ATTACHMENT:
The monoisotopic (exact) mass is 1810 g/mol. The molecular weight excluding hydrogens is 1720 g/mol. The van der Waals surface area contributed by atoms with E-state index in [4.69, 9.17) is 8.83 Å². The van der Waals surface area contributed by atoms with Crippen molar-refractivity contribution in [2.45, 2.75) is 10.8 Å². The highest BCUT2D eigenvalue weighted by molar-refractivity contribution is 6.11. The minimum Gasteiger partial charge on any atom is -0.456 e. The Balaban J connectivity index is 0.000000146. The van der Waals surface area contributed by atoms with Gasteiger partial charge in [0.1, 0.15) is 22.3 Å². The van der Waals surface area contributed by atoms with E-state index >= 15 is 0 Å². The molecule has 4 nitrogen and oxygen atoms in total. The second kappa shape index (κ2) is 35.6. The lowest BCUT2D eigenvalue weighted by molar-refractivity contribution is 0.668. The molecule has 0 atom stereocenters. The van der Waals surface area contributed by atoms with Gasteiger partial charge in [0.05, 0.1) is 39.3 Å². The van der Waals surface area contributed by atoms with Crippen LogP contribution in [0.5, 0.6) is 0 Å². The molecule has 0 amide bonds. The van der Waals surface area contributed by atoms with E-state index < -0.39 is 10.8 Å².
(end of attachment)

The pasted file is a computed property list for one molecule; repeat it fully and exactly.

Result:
The monoisotopic (exact) mass is 1810 g/mol. The molecular weight excluding hydrogens is 1720 g/mol. The van der Waals surface area contributed by atoms with E-state index in [4.69, 9.17) is 8.83 Å². The van der Waals surface area contributed by atoms with Crippen molar-refractivity contribution in [2.45, 2.75) is 10.8 Å². The highest BCUT2D eigenvalue weighted by molar-refractivity contribution is 6.11. The minimum Gasteiger partial charge on any atom is -0.456 e. The Balaban J connectivity index is 0.000000146. The van der Waals surface area contributed by atoms with Gasteiger partial charge in [0.1, 0.15) is 22.3 Å². The van der Waals surface area contributed by atoms with E-state index >= 15 is 0 Å². The molecule has 4 nitrogen and oxygen atoms in total. The second kappa shape index (κ2) is 35.6. The lowest BCUT2D eigenvalue weighted by molar-refractivity contribution is 0.668. The molecule has 0 atom stereocenters. The van der Waals surface area contributed by atoms with Gasteiger partial charge in [0.05, 0.1) is 39.3 Å². The van der Waals surface area contributed by atoms with Crippen LogP contribution in [0.5, 0.6) is 0 Å². The molecule has 0 amide bonds. The van der Waals surface area contributed by atoms with E-state index < -0.39 is 10.8 Å².